Was it good enough to move the Sooners up from No. 5 and into the College Football Playoff’s top four? The answer won’t be known until Sunday morning’s rankings are revealed, but with Alabama’s unexpectedly close victory over No. 4 Georgia in the SEC Championship Game, it appears Oklahoma is moving up. The selection committee could theoretically remain impressed by the Bulldogs taking Bama to the wire, but a 12-1 Big 12 champion with a victory over a rival most likely trumps an 11-2 SEC runner-up coming off another loss.

Beating No. 14 Texas at AT&T Stadium probably keeps Oklahoma ahead of No. 6 Ohio State regardless of the Buckeyes’ outcome against Northwestern in the Big Ten Championship Game.

That wasn’t Oklahoma’s only good news to come out of Atlanta.

An injury to and uneven performance by Alabama quarterback Tua Tagovailoa, coupled with backup Jalen Hurts’ heroics off the bench in leading the Tide back to victory, creates a significant opening for Oklahoma quarterback Kyler Murray to usurp much of the early sentiment toward Tagovailoa.

Murray continued to prove how invaluable he is to the Sooners by throwing for 379 yards and three touchdowns without an interception.

Other than Murray, Lamb and Grant Calcaterra, the Oklahoma offense was sputtering a bit, comparatively speaking. The ground game was largely curbed, and go-to receiver Marquise Brown suffered a case of the drops before an injury knocked him out of the game.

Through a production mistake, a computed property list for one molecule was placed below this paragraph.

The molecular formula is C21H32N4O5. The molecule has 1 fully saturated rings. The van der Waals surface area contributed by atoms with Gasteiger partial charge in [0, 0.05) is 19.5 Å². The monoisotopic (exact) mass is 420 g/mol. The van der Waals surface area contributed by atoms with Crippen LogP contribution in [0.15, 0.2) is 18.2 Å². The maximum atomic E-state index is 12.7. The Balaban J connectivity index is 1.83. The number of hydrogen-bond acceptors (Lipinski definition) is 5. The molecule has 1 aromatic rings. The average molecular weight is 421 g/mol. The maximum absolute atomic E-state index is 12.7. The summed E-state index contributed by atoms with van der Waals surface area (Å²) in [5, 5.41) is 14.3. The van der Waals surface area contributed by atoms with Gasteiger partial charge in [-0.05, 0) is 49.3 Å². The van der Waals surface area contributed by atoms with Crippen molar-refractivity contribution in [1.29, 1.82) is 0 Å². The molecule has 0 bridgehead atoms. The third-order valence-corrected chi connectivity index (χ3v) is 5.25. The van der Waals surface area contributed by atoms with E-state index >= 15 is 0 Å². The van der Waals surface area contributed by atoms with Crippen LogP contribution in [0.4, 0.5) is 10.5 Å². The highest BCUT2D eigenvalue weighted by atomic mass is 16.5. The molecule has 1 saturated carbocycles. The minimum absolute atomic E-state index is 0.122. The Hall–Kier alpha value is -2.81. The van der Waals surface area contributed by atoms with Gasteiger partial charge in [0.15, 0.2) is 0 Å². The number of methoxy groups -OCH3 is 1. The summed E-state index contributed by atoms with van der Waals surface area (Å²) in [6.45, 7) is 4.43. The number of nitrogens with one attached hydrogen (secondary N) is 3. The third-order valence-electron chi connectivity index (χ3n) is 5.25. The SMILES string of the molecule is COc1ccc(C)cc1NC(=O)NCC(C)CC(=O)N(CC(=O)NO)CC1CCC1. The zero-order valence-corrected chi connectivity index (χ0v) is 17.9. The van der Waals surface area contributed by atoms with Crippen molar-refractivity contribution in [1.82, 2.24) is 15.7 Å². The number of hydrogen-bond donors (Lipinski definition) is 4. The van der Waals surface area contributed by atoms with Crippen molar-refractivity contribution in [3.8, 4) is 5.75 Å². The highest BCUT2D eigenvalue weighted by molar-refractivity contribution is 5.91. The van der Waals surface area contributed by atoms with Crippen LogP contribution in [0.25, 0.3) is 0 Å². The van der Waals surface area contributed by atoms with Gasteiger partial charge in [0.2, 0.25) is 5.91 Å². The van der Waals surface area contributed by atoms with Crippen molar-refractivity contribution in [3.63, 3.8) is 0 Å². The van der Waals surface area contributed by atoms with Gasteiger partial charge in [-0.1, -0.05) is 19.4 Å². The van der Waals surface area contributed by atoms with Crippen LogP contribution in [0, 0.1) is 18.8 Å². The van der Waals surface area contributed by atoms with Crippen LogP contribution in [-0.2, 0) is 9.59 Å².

That’s why OU’s defense stepping up at the right time was so important to the Sooners winning an unprecedented fourth straight Big 12 title and the program’s 12th overall. (By comparison, Texas owns the second-most Big 12 championships. The Longhorns have three.)

“Oh man, the defense balled out today,” said running back Kennedy Brooks. “They put the team on their backs today.”

“It’s probably the reason we got the win,” said running back Trey Sermon. “They got a few key stops even when the offense wasn’t playing at a good level. Just them helping out, it was tremendous.
It was a moment of complementary football, the kind the College Football Playoff selection committee likes to talk about on selection Sunday.